serveimageI never attended any of Vincent Scully’s legendary Yale architecture classes but I did hear him speak several times in Montreal, part of the Alcan lecture series that Peter Rose organized in the 1970s. So I could understand when people spoke of his influence. Scully introduced a Celtic passion to the sometimes dry subject of architectural history and his lectures were bravura performances that brought old buildings—and their builders—to life. He was an activist historian in the mold of Siegfried Giedion, and he influenced the contemporary scene, being an early advocate of the work of Louis Kahn and Robert Venturi. I wonder if his obituaries will recall that he made a major volte-face late in life, becoming a critic of mid-century modernism’s negative impact on the city (especially his city, New Haven) and a proponent of New Urbanism. Humanism was at the core of his architectural beliefs.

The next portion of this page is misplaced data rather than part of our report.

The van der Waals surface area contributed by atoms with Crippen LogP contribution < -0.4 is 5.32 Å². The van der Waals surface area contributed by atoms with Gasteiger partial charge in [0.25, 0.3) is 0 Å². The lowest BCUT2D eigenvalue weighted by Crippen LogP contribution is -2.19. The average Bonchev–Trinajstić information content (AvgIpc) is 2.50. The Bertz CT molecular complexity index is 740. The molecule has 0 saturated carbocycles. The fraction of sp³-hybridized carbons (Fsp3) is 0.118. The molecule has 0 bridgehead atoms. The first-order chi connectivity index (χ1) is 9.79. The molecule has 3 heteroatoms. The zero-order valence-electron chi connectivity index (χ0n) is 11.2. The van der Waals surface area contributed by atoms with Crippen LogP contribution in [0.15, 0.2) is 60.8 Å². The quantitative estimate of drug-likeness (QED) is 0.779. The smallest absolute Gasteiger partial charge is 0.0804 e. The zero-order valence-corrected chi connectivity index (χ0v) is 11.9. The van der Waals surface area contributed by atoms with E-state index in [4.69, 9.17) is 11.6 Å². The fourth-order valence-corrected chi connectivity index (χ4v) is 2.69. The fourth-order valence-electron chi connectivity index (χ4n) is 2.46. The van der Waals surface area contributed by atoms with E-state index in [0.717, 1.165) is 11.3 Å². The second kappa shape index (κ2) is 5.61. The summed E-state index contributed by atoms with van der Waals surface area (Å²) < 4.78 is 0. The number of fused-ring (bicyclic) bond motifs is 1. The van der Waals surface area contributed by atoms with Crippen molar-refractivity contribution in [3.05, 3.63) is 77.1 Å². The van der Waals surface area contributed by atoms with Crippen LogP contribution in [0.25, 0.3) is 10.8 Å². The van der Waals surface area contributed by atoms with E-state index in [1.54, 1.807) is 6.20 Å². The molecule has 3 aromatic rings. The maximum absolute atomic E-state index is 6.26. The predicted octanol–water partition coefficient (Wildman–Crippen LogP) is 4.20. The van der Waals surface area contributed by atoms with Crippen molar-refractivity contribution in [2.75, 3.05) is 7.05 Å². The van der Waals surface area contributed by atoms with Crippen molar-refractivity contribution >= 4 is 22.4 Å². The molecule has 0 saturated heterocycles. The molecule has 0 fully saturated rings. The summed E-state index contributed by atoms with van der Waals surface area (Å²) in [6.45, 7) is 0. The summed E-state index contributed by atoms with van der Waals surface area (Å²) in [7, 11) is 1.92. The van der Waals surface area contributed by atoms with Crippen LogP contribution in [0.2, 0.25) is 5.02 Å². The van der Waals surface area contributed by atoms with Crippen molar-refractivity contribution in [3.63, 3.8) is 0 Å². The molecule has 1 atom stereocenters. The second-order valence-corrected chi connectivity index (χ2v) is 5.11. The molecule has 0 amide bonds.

THE DARK SIDE

the-backcountry-hut-company-leckie-studio-architecture_dezeen_sqWhat’s with all the black houses that have appeared in recent years? The all-black exteriors—blackened timber, black stain, or simple black paint—have become ubiquitous. Rural or urban, even old buildings are getting black-faced. Traditionally, architects avoided black facades, which not only look lugubrious but virtually eliminate shadows, which are—or were—one of the architect’s most effective tools. Modern houses tend not to have moldings and relief work, of course, so there are no shadows. And black does seem to be the modernist architect’s favorite fashion shade (Richard Rogers excepted). But fundamentally I think this phenomenon is a symptom of laziness—it’s a cheap way of standing out. Slap on a coat of Benjamin Moore’s Black Beauty and even the most pedestrian design looks striking.